CCNY leads study to identify top NJ tidal power generation sites

Jun 15, 2010

With a coastline stretching from New York Harbor to Cape May, New Jersey stands to benefit from a new study designed to pinpoint the top 20 sites for hydrokinetic energy, a renewable resource produced by the movement of tides, waves and currents in oceans and other bodies of water. A City College of New York (CCNY) engineering professor is partnering with Natural Currents Energy Services, LLC (NCES), a leader in tidal power technology, to locate these sites.

Dr. Hansong Tang, Assistant Professor of Civil Engineering in CCNY's Grove School of Engineering, will perform computer modeling for the project and Roger Bason, president and founder of NCES, will conduct field measurements. The 18-month effort is supported by $260,415 from New Jersey Department of Transportation (NJDOT) and the University Transportation Research Center, which is based at CCNY.

Recent advances in technology, tidal site permitting and hydro-power demonstration projects have encouraged the New Jersey government officials to further support the investigation of the statewide potential for tidal power generation so that the state can achieve its goal of 20% renewable by 2020. It is believed that this analysis and the execution of tidal energy projects will generate jobs, stimulate the New Jersey economy and reduce atmospheric concentrations of greenhouse gasses and CO2, which are known to impact the earth's climate.

Site selection is critical to hydrokinetic energy projects because the kinetic energy in a current is related to its speed cubed. This means a tide stream moving twice as fast as another tide stream of equal volume would generate eight times as much energy as the slower flow. Because measurements cannot be obtained from every cubic meter of the study area, Professor Tang will apply his computer modeling skills to produce refined estimates.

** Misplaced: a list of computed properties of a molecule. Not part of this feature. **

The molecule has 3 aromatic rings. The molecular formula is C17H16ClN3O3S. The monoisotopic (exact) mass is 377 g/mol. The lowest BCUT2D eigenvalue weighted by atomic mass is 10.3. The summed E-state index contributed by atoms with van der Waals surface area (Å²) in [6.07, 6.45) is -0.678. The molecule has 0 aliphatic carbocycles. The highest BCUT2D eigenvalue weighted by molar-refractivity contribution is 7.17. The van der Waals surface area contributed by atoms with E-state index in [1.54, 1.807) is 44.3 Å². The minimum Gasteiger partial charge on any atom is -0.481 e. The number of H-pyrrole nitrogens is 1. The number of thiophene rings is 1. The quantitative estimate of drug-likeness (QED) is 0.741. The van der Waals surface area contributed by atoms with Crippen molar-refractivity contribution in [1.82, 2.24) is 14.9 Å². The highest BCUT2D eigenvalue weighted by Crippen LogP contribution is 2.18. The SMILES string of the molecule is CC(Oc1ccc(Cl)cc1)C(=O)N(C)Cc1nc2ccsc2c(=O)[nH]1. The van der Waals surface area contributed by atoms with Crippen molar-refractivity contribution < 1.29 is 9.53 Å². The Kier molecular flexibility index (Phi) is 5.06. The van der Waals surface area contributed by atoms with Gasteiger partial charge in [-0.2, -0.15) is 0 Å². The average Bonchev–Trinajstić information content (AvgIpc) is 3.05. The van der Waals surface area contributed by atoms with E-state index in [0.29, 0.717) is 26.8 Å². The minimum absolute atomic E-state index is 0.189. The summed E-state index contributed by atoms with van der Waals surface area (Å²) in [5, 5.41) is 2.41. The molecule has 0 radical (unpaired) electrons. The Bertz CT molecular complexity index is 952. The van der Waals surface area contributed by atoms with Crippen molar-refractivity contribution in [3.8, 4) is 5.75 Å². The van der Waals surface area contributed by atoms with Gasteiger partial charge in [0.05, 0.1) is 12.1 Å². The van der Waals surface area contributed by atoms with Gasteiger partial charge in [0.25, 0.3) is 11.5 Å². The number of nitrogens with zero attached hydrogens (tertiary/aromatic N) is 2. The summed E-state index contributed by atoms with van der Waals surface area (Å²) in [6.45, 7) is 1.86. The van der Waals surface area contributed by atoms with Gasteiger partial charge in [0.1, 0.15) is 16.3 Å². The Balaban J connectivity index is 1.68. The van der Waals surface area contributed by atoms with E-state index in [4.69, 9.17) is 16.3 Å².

"There are existing coastal ocean models that estimate flow velocities over areas of one square kilometer or larger, but we need to make flow estimates on scales as small as10 square meters or finer," said Professor Tang. "One of our goals is to successfully and accurately integrate macro-scale and small-scale models to reliably predict multi-scale and multi-physics coastal ocean flows, which is a unique approach that has not been done before."

"Our goal is to better understand the potential for tidal energy generation along the coastline and the technologies that are best suited to harness the power of existing tidal currents," added Roger Bason, president and founder of NCES, which is installing a tidal energy site in New Jersey and plans to build one in New York. "These questions and much more will be answered through our analysis."

Because water is 832 times denser than air, movement of tides, waves, ocean currents and rivers represents an untapped, powerful source of clean energy. According the Union of Concerned Scientists website, in the United States, it could feasibly produce enough power for more than 67 million homes.

"Producing useful estimates will involve obtaining computer prediction and field measurements for several variables," Professor Tang said. "Besides measuring flow speeds as the tides rise and ebb, criteria to be computed and measured include changes in depth and velocity."

In May, NCES began installation of two 20kW cross-flow tidal turbines to generate electric power for the Will's Hole Marina and Kingsbridge Financial Services property in Point Pleasant Beach, NJ, on the south shore of the Manasquan River. The project, the first of its kind in New Jersey, was approved by the state department of environmental protection in January 2010.

Natural Currents will also install a renewable energy park on the south shore of Wards Island in the Hell Gate channel between Queens and Bronx Counties in New York City. The project is supported by $990,000 from the U.S. Department of Energy.

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